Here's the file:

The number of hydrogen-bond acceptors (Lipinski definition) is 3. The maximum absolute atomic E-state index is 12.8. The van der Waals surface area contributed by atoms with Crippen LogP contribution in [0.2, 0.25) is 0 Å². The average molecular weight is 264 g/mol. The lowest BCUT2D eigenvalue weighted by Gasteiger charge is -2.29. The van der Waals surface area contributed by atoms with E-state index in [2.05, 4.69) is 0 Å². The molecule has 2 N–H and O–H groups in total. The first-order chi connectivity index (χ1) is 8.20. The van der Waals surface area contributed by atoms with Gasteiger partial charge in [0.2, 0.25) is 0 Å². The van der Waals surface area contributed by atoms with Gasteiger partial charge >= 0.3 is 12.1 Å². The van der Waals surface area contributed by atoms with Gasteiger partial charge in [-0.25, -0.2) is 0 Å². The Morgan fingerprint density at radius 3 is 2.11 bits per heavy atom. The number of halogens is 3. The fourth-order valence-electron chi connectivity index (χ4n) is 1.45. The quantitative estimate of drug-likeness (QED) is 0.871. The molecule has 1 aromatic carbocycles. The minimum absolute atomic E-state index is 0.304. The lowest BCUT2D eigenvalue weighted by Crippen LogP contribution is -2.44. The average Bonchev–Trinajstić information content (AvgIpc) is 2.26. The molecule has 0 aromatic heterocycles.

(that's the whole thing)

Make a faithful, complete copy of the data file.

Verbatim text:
The number of hydrogen-bond acceptors (Lipinski definition) is 3. The maximum absolute atomic E-state index is 12.8. The van der Waals surface area contributed by atoms with Crippen LogP contribution in [0.2, 0.25) is 0 Å². The average molecular weight is 264 g/mol. The lowest BCUT2D eigenvalue weighted by Gasteiger charge is -2.29. The van der Waals surface area contributed by atoms with E-state index in [2.05, 4.69) is 0 Å². The molecule has 2 N–H and O–H groups in total. The first-order chi connectivity index (χ1) is 8.20. The van der Waals surface area contributed by atoms with Gasteiger partial charge in [0.2, 0.25) is 0 Å². The van der Waals surface area contributed by atoms with Gasteiger partial charge >= 0.3 is 12.1 Å². The van der Waals surface area contributed by atoms with Gasteiger partial charge in [-0.25, -0.2) is 0 Å². The Morgan fingerprint density at radius 3 is 2.11 bits per heavy atom. The number of halogens is 3. The fourth-order valence-electron chi connectivity index (χ4n) is 1.45. The quantitative estimate of drug-likeness (QED) is 0.871. The molecule has 1 aromatic carbocycles. The minimum absolute atomic E-state index is 0.304. The lowest BCUT2D eigenvalue weighted by Crippen LogP contribution is -2.44. The average Bonchev–Trinajstić information content (AvgIpc) is 2.26. The molecule has 0 aromatic heterocycles.